Visiting a country isn’t the same as living in it. In the beginning, everything is exciting and new. But, then, you start to think that the new culture is ideal and much better than your own. Of course, I am pointing these things out considering that you made a conscious decision of moving to a new culture, as I know that some people don’t really have an option. This post will discuss this culture shock that we all feel when making a conscious ‘moving’ decision.
When I first arrived in the UK, I loved everything, even the things most British people probably hate. Everything about the country was positive; Later on, I found out that, as I read in an article, I was living ‘the tourist stage’, which makes a lot of sense as tourists usually don’t stay long enough to suffer culture shock. But, unfortunately, this stage didn’t last long enough.
Yes, we know, we cannot be tourists endlessly. The problem, though, is what takes place next after our ‘honeymoon period: the shock. Most people think it occurs due to the difficulty with the language; they believe that if they could understand the language better, they would be living in a paradise. Sadly that’s not true. Once culture shock kicks in, local habits that we once found good become increasingly frustrating. So if you think the lack of knowledge of the local language is to blame, you might have to think twice.
Researches have shown that a specific event doesn’t cause culture shock. Instead, it results from encountering different ways of doing things, being cut off from behavioural cues, having your values brought into question, and feeling you don’t know the rules. I believe that now you are saying to yourself something like: “oh! That’s why I feel like that”. Don’t worry, so you are not alone! We, who have moved our entire lives to another country, share the same feeling.
How to overcome culture shock?
- Learn the culture: Be open to new ways. We all have different points of view, habits, routines, costumes, and you might not know, but we learnt all these things; we weren’t born behaving the way we do. Instead, our parents printed all of that on us; And if you think deeply about yourself, you will understand better why you do things the way you do. Try to understand the whole background of the culture you are trying to engage with. I started to understand and even admire the British culture (as I live in Britain) much more once I started learning about its history. I can even say that I know more about British history than my own.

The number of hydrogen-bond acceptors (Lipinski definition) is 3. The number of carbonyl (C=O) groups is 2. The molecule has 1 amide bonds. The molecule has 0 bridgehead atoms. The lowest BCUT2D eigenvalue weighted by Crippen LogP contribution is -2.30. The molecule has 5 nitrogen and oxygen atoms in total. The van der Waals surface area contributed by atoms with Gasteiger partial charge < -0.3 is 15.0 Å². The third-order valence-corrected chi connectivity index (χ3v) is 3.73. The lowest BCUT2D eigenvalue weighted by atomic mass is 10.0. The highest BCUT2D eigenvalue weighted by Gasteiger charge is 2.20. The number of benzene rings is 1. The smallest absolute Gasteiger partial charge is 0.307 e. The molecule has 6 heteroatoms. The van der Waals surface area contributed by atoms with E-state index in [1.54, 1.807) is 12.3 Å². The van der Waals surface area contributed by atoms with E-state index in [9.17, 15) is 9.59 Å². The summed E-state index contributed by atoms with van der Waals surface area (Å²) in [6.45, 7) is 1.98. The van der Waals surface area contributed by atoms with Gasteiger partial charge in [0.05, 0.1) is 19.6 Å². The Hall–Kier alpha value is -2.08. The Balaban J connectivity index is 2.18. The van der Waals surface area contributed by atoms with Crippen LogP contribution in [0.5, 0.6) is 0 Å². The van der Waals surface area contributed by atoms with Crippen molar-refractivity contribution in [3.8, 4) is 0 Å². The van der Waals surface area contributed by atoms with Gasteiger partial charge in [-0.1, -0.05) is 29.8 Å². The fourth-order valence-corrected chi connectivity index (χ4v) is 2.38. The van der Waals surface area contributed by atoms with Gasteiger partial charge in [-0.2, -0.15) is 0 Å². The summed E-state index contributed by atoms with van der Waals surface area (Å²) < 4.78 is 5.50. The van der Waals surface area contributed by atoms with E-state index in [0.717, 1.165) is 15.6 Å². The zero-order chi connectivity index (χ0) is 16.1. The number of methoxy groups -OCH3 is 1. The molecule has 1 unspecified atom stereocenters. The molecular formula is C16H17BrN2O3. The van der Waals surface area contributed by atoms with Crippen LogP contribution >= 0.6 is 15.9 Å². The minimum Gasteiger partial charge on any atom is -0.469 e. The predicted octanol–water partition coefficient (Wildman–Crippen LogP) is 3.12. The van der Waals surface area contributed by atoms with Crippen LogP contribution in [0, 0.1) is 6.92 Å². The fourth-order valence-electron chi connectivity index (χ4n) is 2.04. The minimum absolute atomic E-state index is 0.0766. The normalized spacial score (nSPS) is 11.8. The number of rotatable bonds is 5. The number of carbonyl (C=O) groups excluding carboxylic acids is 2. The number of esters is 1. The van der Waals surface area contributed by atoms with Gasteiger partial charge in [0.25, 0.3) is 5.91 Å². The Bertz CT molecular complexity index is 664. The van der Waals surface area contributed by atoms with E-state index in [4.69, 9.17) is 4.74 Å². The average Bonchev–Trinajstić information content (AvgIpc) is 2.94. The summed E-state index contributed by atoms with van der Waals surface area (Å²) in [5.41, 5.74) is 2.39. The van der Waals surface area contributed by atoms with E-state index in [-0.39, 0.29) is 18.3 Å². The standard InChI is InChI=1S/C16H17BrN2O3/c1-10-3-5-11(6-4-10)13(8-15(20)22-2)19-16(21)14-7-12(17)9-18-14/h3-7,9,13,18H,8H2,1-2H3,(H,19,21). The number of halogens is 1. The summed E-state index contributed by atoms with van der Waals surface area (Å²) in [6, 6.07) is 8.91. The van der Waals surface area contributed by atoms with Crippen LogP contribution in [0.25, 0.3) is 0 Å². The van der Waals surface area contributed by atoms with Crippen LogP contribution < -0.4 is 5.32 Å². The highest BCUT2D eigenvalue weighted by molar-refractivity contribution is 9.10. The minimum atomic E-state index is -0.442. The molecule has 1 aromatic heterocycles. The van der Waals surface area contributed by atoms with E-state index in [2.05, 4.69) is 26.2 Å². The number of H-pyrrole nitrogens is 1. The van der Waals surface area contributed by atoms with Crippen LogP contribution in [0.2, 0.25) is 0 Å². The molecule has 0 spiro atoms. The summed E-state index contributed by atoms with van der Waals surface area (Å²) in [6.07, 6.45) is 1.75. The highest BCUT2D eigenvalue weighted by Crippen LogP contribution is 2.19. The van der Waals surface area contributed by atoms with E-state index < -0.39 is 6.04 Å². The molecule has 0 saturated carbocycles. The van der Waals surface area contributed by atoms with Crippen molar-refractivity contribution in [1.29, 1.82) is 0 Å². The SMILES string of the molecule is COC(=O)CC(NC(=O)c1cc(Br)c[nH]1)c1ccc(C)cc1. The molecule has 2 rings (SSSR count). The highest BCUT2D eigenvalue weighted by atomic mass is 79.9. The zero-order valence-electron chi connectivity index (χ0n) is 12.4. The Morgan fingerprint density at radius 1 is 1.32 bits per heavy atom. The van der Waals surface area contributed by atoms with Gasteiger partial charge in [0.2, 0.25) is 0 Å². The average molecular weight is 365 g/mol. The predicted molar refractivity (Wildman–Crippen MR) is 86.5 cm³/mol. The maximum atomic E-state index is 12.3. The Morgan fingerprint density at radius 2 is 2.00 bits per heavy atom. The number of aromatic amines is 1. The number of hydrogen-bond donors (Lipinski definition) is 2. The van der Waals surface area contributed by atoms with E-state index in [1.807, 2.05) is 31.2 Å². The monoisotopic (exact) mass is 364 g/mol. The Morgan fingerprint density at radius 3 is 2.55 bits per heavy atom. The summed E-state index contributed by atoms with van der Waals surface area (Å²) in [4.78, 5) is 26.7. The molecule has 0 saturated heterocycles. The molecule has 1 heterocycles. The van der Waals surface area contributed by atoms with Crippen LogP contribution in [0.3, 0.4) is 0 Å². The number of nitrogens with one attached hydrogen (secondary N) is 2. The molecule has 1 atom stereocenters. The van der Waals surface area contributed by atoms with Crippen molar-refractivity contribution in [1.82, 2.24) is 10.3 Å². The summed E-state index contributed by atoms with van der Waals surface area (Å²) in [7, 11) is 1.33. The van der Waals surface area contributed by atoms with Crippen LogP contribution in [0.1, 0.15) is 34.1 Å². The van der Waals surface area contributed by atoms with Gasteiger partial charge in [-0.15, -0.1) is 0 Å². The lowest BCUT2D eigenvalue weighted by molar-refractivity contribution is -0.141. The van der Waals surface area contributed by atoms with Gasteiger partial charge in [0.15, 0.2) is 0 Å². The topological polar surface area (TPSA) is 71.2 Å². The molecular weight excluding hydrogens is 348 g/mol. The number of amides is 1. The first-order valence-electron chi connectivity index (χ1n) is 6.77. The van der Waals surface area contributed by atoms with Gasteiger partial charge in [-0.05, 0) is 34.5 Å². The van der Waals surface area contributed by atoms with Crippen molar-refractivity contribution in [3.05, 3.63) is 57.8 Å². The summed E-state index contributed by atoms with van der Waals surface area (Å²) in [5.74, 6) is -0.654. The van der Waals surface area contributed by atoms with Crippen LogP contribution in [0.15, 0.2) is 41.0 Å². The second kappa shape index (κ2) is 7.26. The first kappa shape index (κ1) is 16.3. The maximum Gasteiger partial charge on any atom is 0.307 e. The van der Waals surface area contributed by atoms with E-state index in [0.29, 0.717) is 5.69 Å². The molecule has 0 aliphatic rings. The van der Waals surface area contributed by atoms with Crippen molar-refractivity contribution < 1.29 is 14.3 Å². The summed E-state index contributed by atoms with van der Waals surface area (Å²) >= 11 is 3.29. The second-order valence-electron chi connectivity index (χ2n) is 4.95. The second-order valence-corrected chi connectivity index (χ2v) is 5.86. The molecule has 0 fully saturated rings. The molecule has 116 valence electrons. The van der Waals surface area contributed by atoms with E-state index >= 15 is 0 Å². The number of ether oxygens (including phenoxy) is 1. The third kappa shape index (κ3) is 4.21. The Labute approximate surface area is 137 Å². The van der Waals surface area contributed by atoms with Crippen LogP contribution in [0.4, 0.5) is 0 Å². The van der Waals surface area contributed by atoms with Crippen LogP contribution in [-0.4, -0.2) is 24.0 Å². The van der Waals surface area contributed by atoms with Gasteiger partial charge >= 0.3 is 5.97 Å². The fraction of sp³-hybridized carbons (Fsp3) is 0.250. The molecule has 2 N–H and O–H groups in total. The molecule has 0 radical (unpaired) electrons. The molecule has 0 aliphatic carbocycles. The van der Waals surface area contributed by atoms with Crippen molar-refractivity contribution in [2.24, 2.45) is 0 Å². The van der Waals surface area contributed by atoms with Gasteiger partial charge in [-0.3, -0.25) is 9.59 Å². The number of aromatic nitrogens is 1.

- Learn the language: Learning the local language can minimise the shock effects of the local culture. If you move to a country where they don’t speak your language, you must make an effort to learn the local one. Being part of a culture is not the same as being part of a country. You might even have this country’s passport, but you have only moved house if you don’t open yourself up to its culture. Learning the local language is also a sign of respect for the country you decide to be part of. Natives English speaker, for instance, can understand you even if you speak broken English, but they cannot do so if you do not speak English at all.
- Don’t close yourself up: Try to meet people when you can and when you do, try to behave in a way where they can find grounds to identify themselves with you. When you go on holiday to a new country, for example, you usually google everything about that place, so you don’t feel lost when you get there. How about googling the local traditions before you meet someone? Here, for instance, I’ve learnt that if someone invites you to have dinner in their house, you should bring a bottle of something, like wine, and in some cases, bring flowers too. Once you learn how people in that specific country behave, you can follow along, and they will be much more likely to identify themselves with you.
- Communicate: As a person who talks every day and most of the day, I can tell you that communication is essential. Nonetheless, we can’t forget that it runs both ways. For example, talking about your culture can help you deal with culture shock, as it also shows how proud you are of your background and tradition. Just make sure not to get wrapped up in talking about yourself too much. Unless you are talking to a therapist, you should speak but also listen.
Unfortunately, we will all suffer from Cultural Shock eventually, and it can be pretty challenging. However, some of our challenges are opportunities in disguise. If you keep that in mind, you will start to look at it differently, and something that supposes to be negative might become positive. Don’t give up!